The contradictory dialog: Click Finish to begin


I was installing a program and its setup wizard said, and I am not making this up,

Click Finish to begin installation.

But wait, the weirdness doesn't end there. After you click Finish, the program installation completes, and then you get another page that tells you to click Close.

This is misuse of the Finish button. Finish does not mean Almost finished. If the user clicks the Finish button, that's it. No more wizard pages. It's finished.

The last two wizard pages should have read

Click Next to begin installation.

You have successfully installed LitWare 2.0. To close this wizard, click Finish.

Comments (38)
  1. . says:

    Pre-emptive snarky comment: Click Start to Shutdown

    [It’s not enough to say that something is bad; you have to say what would be better. I explained what would be better in this example. Now it’s your turn. -Raymond]
  2. . <the sequel> says:

    Post-pre-emptive snarky comment: Please restart your computer to complete the installation.

    [It’s not enough to say that something is bad; you have to say what would be better. I explained what would be better in this example. Now it’s your turn. -Raymond]
  3. Will says:

    Maybe they meant "Click Finnish to begin installation," and this belongs under the Engrish post?

    Makes me wonder, has a non-Fin in Finland ever seen a Finish button and complained that they’re not Finnish so they can’t continue?

  4. Clicking Start to shutdown kind of makes sense if you think about it like this. "I’m ‘Start’ing the shutdown task." Still, it is a bit confusing. I’m guessing that’s why they took out the text in Vista.

  5. noone in particular says:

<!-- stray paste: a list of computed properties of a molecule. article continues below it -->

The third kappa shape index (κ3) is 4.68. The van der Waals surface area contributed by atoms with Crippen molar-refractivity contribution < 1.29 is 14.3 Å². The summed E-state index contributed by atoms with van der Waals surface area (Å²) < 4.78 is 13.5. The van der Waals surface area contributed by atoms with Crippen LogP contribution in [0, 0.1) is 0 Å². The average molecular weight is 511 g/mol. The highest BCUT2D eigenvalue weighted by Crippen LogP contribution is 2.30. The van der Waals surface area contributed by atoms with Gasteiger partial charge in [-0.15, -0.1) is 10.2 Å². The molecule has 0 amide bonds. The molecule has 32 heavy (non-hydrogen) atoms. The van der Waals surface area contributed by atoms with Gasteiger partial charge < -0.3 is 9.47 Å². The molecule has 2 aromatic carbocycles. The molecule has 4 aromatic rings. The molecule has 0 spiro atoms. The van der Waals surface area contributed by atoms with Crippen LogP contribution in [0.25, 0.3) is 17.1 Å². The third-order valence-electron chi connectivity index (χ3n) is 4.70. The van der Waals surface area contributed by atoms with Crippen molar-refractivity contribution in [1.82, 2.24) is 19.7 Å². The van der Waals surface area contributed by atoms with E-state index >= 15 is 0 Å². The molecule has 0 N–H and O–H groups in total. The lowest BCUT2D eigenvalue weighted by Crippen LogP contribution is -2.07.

"has a non-Fin in Finland ever seen a Finish button and complained that they’re not Finnish so they can’t continue?"

    Well, they got Fins, moose and log cabins there. The latter two don’t tend to complain…

    @Patrick Jakubowski:

    Th the same way, you could argue "I am finished inputting all the stuff the installer wants from me (e.g. install dir, install for just me or anyone, with icon on the desktop or with sauce?)"

  6. glossary says:

    > Clicking Start to shutdown kind of makes sense if you think about it like this. "I’m ‘Start’ing the shutdown task." Still, it is a bit confusing. I’m guessing that’s why they took out the text in Vista.

    And clicking "Finish" to start the installation is "finishing" the preparation phase.

  7. JamesNT says:

    If clicking start to shutdown is so weird, why do I have to turn the ignition of my car to shutdown the motor?

    JamesNT

  8. Rafa Vargas says:

    Something as weird as you tells happened to me last week with Windows Media Player.

    I ran it and it gently told me the following: "To use Windows Media Player, log off from Windows, log back on and start Windows Media Player".

    Check my blog post about this:

    http://rafavargas.wordpress.com/2008/04/18/wtf-message-boxes/

  9. mh says:

    I believe the reason why you click Start to shutdown was explained on this very blog some time ago, so maybe it’s time to leave that particular dead horse alone?

    I too read it as finishing the prep phase and beginning the actual installation, but yeah it’s weird.

  10. Joe Butler says: